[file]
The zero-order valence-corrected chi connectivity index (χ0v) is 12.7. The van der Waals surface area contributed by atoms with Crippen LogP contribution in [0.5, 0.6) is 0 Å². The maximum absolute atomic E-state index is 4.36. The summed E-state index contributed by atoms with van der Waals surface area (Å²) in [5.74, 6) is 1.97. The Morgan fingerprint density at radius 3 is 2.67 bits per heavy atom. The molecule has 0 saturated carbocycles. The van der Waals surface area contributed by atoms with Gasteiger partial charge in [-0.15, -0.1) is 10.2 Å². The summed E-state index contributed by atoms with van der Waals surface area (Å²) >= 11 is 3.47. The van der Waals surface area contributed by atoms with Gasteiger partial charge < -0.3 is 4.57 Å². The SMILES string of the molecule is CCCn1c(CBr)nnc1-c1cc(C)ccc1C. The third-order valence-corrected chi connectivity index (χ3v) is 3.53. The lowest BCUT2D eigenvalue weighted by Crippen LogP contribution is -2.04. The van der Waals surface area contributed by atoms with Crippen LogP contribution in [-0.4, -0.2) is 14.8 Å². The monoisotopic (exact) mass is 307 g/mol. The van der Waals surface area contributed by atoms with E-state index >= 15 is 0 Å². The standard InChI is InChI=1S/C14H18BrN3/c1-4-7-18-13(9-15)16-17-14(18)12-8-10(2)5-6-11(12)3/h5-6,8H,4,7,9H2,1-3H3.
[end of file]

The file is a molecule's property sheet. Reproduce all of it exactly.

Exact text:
The zero-order valence-corrected chi connectivity index (χ0v) is 12.7. The van der Waals surface area contributed by atoms with Crippen LogP contribution in [0.5, 0.6) is 0 Å². The maximum absolute atomic E-state index is 4.36. The summed E-state index contributed by atoms with van der Waals surface area (Å²) in [5.74, 6) is 1.97. The Morgan fingerprint density at radius 3 is 2.67 bits per heavy atom. The molecule has 0 saturated carbocycles. The van der Waals surface area contributed by atoms with Gasteiger partial charge in [-0.15, -0.1) is 10.2 Å². The summed E-state index contributed by atoms with van der Waals surface area (Å²) >= 11 is 3.47. The van der Waals surface area contributed by atoms with Gasteiger partial charge < -0.3 is 4.57 Å². The SMILES string of the molecule is CCCn1c(CBr)nnc1-c1cc(C)ccc1C. The third-order valence-corrected chi connectivity index (χ3v) is 3.53. The lowest BCUT2D eigenvalue weighted by Crippen LogP contribution is -2.04. The van der Waals surface area contributed by atoms with Crippen LogP contribution in [-0.4, -0.2) is 14.8 Å². The monoisotopic (exact) mass is 307 g/mol. The van der Waals surface area contributed by atoms with E-state index >= 15 is 0 Å². The standard InChI is InChI=1S/C14H18BrN3/c1-4-7-18-13(9-15)16-17-14(18)12-8-10(2)5-6-11(12)3/h5-6,8H,4,7,9H2,1-3H3.